If our road trip could be said to have a destination, this would be it: the giant coastal redwoods and mountain sequoias of Northern California. I’d always wanted to see them, but before this trip the farthest north I’d ever been in my home state was San Luis Obispo in upper SoCal. When the KNP Complex wildfire raged for four months through Kings Canyon and Sequoia National Parks last fall and winter, I wondered if I had missed my chance to ever see those ancient trees. Luckily most of the biggest and oldest ones survived, at least for now. But that fire was the motivation I needed to start planning this trip.
We got a latish start on Thursday. There was plenty of stuff on the day’s itinerary, but for some reason there was no hurry in us that morning.
We took our time breaking camp, and dawdled to admire this absolute unit of a banana slug.
Pic on right courtesy of Elizabeth’s phone, which handles close-ups much better than my GoPro.
From the campground we detoured down Howland Hill Road, an unpaved scenic byway that rambles through the heart of the redwood forest.
The day was bright and clear, but inside these groves is a perpetual twilight. The trees are so tall and dense, direct sunlight never reaches the ground.
Wild spring rhododendrons bloomed profusely in the shaded woods.
Photos don’t convey the size of these giants at all.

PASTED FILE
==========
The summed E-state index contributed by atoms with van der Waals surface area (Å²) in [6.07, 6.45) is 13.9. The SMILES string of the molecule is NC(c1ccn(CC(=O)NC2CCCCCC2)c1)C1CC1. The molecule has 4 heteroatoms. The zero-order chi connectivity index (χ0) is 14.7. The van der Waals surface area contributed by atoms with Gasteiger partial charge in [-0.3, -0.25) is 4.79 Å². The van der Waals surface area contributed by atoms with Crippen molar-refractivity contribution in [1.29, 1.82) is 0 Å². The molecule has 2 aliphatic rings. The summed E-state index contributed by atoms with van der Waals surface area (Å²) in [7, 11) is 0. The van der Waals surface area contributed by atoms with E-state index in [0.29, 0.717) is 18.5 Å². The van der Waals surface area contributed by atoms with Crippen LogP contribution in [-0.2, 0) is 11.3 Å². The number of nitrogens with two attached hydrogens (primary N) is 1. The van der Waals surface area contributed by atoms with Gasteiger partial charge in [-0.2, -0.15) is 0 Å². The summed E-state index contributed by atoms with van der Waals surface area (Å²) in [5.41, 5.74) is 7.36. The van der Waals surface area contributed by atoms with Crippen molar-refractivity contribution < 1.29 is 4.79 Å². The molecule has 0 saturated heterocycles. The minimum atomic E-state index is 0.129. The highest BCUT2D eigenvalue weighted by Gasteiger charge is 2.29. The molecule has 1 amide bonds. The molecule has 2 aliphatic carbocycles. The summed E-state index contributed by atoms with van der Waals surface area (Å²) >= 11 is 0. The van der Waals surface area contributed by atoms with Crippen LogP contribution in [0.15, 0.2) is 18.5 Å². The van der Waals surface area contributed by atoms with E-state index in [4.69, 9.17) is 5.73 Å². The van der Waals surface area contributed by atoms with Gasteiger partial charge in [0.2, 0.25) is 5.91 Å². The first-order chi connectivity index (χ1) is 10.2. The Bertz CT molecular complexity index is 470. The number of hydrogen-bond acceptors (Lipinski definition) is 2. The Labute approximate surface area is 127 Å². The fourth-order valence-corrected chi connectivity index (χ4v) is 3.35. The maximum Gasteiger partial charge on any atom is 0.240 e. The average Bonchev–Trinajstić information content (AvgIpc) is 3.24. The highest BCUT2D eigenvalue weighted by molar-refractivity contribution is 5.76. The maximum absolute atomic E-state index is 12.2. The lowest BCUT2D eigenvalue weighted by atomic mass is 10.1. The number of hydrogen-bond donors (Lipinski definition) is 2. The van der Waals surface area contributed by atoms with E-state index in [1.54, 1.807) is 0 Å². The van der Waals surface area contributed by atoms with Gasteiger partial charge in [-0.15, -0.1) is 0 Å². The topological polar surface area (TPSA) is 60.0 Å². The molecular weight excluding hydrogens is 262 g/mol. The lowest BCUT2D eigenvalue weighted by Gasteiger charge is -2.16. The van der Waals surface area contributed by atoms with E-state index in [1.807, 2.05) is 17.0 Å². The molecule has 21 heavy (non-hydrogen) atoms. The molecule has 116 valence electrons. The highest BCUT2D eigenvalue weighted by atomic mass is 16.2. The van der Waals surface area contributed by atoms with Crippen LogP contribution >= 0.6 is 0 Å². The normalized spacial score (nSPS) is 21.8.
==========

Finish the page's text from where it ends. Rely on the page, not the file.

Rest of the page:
You can’t hurry on Howland Hill Road, it’s too rough and narrow. We enjoyed the scenery and accepted that we would have to make up the lost time later in the day. We stopped to walk the Stout Grove Trail, an easy half-mile loop.
The kids and I each hike at our own speeds: Luke jogs tirelessly ahead, I’m usually in the middle and Elizabeth saunters leisurely, inspecting every leaf and bug. It’s too bad we were so far apart on this trail, because I could have used some humans for scale. The trees in the next pic don’t seem unusually large until you realize that the one lying on the ground is still taller than me.
GoPro at eye level:
This really is a “forest primeval.” You half expect to see colorful dinosaurs come shrieking out of the underbrush.
The coastal redwoods didn’t make me sad the way the Hoh Rainforest did, but I didn’t exactly feel at home among them either. They are a natural wonder, like the Grand Canyon: spectacular to visit but I wouldn’t want to live there. The dinosaurs might get me.
Stout Grove ended up putting us even further behind schedule, because Elizabeth wandered off on a side trail and Luke and I spent over an hour trying to find her. Stressful AND late-making. Reunited at last, we crawled along the rest of Howland Hill Road without stopping, got back on the 101 and may have driven just a tad over the speed limit trying to make up lost time.
Even so, we stopped at a beach that wasn’t on our itinerary just because it looked so striking from the highway.
You can’t really tell from the pics because I lightened the exposure to bring out the details, but the sand of this beach is a very dark gray. Almost black.
A rather dramatic effect in person. Very pretty beach.
We stopped at Trees of Mystery, walking in past the enormous statues of Paul Bunyan and his blue ox, Babe. Luke for scale:
We weren’t at all sure what to expect there, but it was a pleasant surprise. Lots of great wood carvings, poetry, folk-style art, and a wonderful canopy trail that lets you walk through the redwoods 50 to 100 feet above the forest floor.
There’s also a gondola that you can take up to an observation platform.
It doesn’t show up in the pics, but you can see the ocean from this platform.
Lots of wood and metal depictions of events and characters from the Paul Bunyan legends.
And of course this guy, because apparently you can’t walk ten feet in the Pacific Northwest without bumping into him.
More to come!